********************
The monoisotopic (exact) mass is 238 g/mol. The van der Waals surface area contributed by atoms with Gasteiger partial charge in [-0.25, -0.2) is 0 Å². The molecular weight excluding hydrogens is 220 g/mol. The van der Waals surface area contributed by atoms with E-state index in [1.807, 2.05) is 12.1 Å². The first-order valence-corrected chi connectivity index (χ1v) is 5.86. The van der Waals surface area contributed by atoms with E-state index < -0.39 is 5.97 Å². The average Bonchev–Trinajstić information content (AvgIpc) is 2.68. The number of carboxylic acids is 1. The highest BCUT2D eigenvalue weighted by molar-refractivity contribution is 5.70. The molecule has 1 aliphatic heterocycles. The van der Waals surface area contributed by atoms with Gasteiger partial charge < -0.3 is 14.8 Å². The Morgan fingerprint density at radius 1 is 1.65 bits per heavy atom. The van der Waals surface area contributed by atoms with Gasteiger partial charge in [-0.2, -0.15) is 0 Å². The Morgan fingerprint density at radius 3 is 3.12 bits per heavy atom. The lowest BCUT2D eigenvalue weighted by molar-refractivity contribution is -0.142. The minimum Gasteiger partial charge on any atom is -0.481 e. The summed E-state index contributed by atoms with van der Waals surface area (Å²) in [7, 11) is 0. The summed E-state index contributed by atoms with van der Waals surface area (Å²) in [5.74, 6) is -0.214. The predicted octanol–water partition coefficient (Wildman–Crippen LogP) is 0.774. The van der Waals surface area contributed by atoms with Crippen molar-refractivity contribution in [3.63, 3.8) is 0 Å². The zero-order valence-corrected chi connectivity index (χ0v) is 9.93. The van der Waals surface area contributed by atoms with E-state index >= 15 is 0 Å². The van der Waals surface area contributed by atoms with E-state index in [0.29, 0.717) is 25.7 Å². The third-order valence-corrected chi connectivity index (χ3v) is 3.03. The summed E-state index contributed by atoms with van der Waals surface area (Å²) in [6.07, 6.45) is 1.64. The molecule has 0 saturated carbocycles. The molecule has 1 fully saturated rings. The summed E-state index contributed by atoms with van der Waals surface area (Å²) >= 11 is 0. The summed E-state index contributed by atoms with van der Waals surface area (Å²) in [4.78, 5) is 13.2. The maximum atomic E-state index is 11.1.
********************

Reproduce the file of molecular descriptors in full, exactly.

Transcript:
The monoisotopic (exact) mass is 238 g/mol. The van der Waals surface area contributed by atoms with Gasteiger partial charge in [-0.25, -0.2) is 0 Å². The molecular weight excluding hydrogens is 220 g/mol. The van der Waals surface area contributed by atoms with E-state index in [1.807, 2.05) is 12.1 Å². The first-order valence-corrected chi connectivity index (χ1v) is 5.86. The van der Waals surface area contributed by atoms with E-state index < -0.39 is 5.97 Å². The average Bonchev–Trinajstić information content (AvgIpc) is 2.68. The number of carboxylic acids is 1. The highest BCUT2D eigenvalue weighted by molar-refractivity contribution is 5.70. The molecule has 1 aliphatic heterocycles. The van der Waals surface area contributed by atoms with Gasteiger partial charge < -0.3 is 14.8 Å². The Morgan fingerprint density at radius 1 is 1.65 bits per heavy atom. The van der Waals surface area contributed by atoms with Gasteiger partial charge in [-0.2, -0.15) is 0 Å². The Morgan fingerprint density at radius 3 is 3.12 bits per heavy atom. The lowest BCUT2D eigenvalue weighted by molar-refractivity contribution is -0.142. The minimum Gasteiger partial charge on any atom is -0.481 e. The summed E-state index contributed by atoms with van der Waals surface area (Å²) in [7, 11) is 0. The summed E-state index contributed by atoms with van der Waals surface area (Å²) in [5.74, 6) is -0.214. The predicted octanol–water partition coefficient (Wildman–Crippen LogP) is 0.774. The van der Waals surface area contributed by atoms with Crippen molar-refractivity contribution in [3.63, 3.8) is 0 Å². The zero-order valence-corrected chi connectivity index (χ0v) is 9.93. The van der Waals surface area contributed by atoms with E-state index >= 15 is 0 Å². The van der Waals surface area contributed by atoms with E-state index in [0.29, 0.717) is 25.7 Å². The third-order valence-corrected chi connectivity index (χ3v) is 3.03. The summed E-state index contributed by atoms with van der Waals surface area (Å²) in [6.07, 6.45) is 1.64. The molecule has 0 saturated carbocycles. The molecule has 1 fully saturated rings. The summed E-state index contributed by atoms with van der Waals surface area (Å²) >= 11 is 0. The summed E-state index contributed by atoms with van der Waals surface area (Å²) in [4.78, 5) is 13.2. The maximum atomic E-state index is 11.1.